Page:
Under what circumstances can life begin on a planet? Is water an essential ingredient? What is the correct temperature? Is the atmospheric composition ideal? How about the size and geology of the planet? These are questions that have been asked by scientists over and over again, and they can never been agreed upon to any extent. According to a new study, however, there might be a new type of theory that explains a celestial situation that could bring about alien life.
Alien life on diamond planets
According to a new study by the publication Monthly Notices of the Royal Astronomical Society, it is theoretically possible that life could blossom without an iron- and silicate-based planet. Carbon planets, which are composed of graphite, diamonds, and carbides could possibly be host to alien life as well.
Scientists have suggested that searching for a rare class of star might help find these “diamond worlds.” Carbon-enhanced metal-poor stars, or CEMP stars, formed before heavy metals crucial for life on Earth, were spread throughout the universe.
These stars may have aided in forming carbon planets through the “clumping” of carbon dust grains. While these planets lack iron and other metals generally considered essential to life, these “black-tar” worlds with similar size and mass to other Earth-like planets are still potentially capable of sustaining life.
Although these starts are lacking in iron and other heavy elements as compared to our Sun, CEMP starts have way more carbon than expected at their age. This abundance is what influenced planet formation as the “fluffy” carbon dust grains clump together to form these worlds.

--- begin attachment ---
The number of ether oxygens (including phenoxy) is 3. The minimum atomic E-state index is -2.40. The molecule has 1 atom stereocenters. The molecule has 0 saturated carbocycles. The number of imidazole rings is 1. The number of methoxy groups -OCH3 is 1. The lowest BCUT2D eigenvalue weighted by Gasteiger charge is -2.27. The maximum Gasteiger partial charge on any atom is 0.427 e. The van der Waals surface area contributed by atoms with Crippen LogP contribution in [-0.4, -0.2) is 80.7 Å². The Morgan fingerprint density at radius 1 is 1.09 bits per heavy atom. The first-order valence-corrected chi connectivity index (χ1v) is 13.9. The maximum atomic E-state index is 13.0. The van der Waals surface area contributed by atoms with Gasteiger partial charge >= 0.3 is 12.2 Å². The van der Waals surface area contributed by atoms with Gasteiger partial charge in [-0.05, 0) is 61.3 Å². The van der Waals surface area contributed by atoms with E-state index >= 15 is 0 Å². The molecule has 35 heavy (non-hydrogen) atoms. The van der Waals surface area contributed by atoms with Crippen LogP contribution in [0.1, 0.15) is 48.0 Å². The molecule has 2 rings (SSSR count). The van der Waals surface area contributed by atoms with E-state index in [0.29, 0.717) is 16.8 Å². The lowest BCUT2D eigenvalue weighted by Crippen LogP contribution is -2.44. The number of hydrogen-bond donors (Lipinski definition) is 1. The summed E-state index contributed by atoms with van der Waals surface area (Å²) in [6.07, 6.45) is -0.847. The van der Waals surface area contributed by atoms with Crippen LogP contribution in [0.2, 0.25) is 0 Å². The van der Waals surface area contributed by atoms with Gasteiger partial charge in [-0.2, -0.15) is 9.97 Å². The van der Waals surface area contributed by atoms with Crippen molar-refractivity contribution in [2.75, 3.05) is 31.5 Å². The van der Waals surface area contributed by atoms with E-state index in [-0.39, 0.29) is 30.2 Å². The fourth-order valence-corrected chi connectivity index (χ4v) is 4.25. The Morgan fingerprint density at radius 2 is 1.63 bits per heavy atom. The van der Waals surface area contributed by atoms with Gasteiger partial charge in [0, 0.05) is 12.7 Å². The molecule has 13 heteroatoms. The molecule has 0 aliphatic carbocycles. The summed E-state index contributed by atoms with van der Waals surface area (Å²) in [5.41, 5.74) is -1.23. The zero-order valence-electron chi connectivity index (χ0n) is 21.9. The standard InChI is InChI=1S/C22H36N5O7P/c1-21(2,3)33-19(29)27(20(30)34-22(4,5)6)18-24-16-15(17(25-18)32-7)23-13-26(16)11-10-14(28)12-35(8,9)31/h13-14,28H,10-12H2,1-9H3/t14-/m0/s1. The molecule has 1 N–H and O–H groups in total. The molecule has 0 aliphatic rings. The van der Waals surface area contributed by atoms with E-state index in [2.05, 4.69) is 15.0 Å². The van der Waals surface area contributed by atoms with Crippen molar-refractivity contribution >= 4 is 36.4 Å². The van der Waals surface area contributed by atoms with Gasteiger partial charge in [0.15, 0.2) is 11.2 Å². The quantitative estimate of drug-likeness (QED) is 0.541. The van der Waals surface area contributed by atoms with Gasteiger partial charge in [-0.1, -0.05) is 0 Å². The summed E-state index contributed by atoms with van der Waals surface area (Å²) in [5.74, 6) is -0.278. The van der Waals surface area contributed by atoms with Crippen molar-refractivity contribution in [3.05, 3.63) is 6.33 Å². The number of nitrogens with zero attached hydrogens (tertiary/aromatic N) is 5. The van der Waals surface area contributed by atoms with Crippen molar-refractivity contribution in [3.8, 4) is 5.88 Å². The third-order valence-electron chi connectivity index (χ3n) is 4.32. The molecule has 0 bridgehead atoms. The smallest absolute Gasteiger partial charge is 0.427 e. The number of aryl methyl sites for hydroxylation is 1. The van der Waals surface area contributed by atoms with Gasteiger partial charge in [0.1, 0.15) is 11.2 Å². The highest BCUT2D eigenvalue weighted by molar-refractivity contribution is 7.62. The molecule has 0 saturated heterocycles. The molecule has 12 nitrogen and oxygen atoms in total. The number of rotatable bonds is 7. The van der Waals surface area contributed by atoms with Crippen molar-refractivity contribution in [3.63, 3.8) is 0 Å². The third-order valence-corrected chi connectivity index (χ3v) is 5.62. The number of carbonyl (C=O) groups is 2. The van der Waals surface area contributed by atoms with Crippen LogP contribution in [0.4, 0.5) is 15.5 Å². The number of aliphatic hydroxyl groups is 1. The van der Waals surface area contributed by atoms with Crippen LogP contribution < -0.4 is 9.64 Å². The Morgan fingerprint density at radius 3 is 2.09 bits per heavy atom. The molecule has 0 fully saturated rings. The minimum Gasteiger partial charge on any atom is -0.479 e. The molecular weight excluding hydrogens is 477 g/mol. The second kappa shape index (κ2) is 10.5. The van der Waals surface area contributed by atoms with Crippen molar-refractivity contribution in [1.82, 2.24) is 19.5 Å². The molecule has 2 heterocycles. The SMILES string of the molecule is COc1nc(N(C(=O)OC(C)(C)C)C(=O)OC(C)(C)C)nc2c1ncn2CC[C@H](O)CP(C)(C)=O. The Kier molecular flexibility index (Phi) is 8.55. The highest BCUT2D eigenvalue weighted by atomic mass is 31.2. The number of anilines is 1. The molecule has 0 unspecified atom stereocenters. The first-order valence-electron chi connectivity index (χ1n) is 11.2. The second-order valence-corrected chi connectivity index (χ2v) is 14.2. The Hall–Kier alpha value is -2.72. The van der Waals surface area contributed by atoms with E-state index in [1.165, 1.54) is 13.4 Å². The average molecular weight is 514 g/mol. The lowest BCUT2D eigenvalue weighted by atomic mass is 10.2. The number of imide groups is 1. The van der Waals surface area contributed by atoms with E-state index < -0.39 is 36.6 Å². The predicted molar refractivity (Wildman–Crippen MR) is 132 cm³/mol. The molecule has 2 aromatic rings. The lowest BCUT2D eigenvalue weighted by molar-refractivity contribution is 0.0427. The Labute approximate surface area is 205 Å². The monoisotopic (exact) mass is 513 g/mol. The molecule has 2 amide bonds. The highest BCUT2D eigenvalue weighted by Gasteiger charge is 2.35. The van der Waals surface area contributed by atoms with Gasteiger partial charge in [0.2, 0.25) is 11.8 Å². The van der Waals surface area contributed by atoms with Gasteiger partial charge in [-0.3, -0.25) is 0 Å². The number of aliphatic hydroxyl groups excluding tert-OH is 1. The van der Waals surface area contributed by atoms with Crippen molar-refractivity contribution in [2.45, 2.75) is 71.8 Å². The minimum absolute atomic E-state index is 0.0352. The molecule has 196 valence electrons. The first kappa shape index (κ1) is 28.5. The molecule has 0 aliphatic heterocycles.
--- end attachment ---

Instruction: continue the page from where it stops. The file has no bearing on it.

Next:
“This work shows that even stars with a tiny fraction of the carbon in our solar system can host planets,” says Natalie Mashian, a graduate student at Harvard University and the study’s lead researcher. “We have good reason to believe that alien life will be carbon-based, like life on Earth, so this also bodes well for the possibility of life in the early universe.”
Fossils of the early universe
These CEMP stars are relics of the early days of the universe, so there aren’t many left, though there are still some out there. Finding these potentially habitable worlds orbiting these CEMP starts requires using the “transit technique.” This technique requires careful observation of any large objects that pass in front of the field of view of these starts, and by observing the dimming and brightening of the light as the object passes. This technique has already been utilized by the Kepler missions in finding exoplanets.
Researchers have stated that a dedicated search for exoplanets around CEMP stars can be conducted using the transit technique. “This is a practical method for finding out how early planets may have formed in the infant universe. We’ll never know if they exist unless we look,” added Mashian.
This is exciting news in the scientific world, as this new theory allows for an expanded search of what circumstances are required to support extraterrestrial life. Through research and discovery, scientists now have a much wider range of celestial bodies to study and analyze.
“These stars are fossils from the young universe,” says Mashian’s Ph.D. thesis advisor Avi Loeb from the Harvard-Smithsonian Center for Astrophysics. “By studying them, we can look at how planets, and possibly life in the universe, got started.”